What is it?

Examining and reviewing the overall impact of the intervention, and assessing what was achieved at key milestones (short, medium, long).

Why do this?

  • There are many reasons to evaluate the outcomes. You will need to be able to judge and demonstrate the success (or otherwise) of your intervention in order to make judgements about its contribution to the issue you set out to address, the value for money achieved, and what future actions are needed

How might you do this?

  • Make an assessment of the outcomes achieved using indicators across short, medium and long-term timescales. More >
  • It is helpful to develop an ‘outcomes roadmap’ (or logic model). This sets out the underlying logic of your thinking about how the intervention will work to change people’s behaviour in different ways over time. More >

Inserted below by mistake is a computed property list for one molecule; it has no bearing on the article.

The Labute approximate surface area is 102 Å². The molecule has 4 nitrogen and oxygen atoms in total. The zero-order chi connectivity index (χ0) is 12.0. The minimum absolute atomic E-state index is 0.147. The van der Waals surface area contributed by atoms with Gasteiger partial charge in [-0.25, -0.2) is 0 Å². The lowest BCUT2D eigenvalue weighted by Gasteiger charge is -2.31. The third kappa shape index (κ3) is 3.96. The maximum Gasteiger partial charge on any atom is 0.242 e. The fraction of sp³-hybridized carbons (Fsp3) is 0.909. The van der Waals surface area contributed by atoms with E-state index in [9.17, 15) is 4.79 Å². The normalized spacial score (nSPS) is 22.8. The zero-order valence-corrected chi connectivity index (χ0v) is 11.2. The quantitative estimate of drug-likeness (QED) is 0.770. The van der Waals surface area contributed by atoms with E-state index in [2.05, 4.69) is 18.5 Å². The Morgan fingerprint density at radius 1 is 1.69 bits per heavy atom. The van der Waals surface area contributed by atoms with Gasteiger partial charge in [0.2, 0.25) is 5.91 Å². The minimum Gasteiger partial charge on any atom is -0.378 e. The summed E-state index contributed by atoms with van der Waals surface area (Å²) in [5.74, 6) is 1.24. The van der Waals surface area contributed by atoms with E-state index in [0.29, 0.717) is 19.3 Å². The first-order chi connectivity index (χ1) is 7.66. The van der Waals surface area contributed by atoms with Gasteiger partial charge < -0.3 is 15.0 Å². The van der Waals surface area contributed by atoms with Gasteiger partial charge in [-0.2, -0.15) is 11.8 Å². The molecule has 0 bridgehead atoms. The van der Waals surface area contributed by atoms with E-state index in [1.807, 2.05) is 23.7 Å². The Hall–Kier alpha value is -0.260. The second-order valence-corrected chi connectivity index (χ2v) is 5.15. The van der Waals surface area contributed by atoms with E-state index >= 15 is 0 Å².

• Be as objective as possible, for example by using several data sources to check and validate your evaluative findings. More >
  • The cost-effectiveness, or the return on investment (ROI), of the intervention can be calculated as part of the outcome evaluation. More >


  • You need clear and measurable behavioural goals from the outset so that evaluation can assess if they have been achieved
  • ‘Awareness’ and ‘audiences’ views’ are important, but not as important as what actually happens to the behaviours that you are concerned with
  • Try and link your evaluation into a behaviour change model. More >
  • There are numerous national and local surveys which provide baseline data and tested questions for use in your own surveys. More >
  • Showing that the intervention has achieved a positive return on investment can help you make a strong case for continued funding


  • Determining the impact on the behavioural goals set for the intervention

Intended Outcome

  • The information required to enable you to report on the outcomes and impacts of the intervention, including reporting on return on investment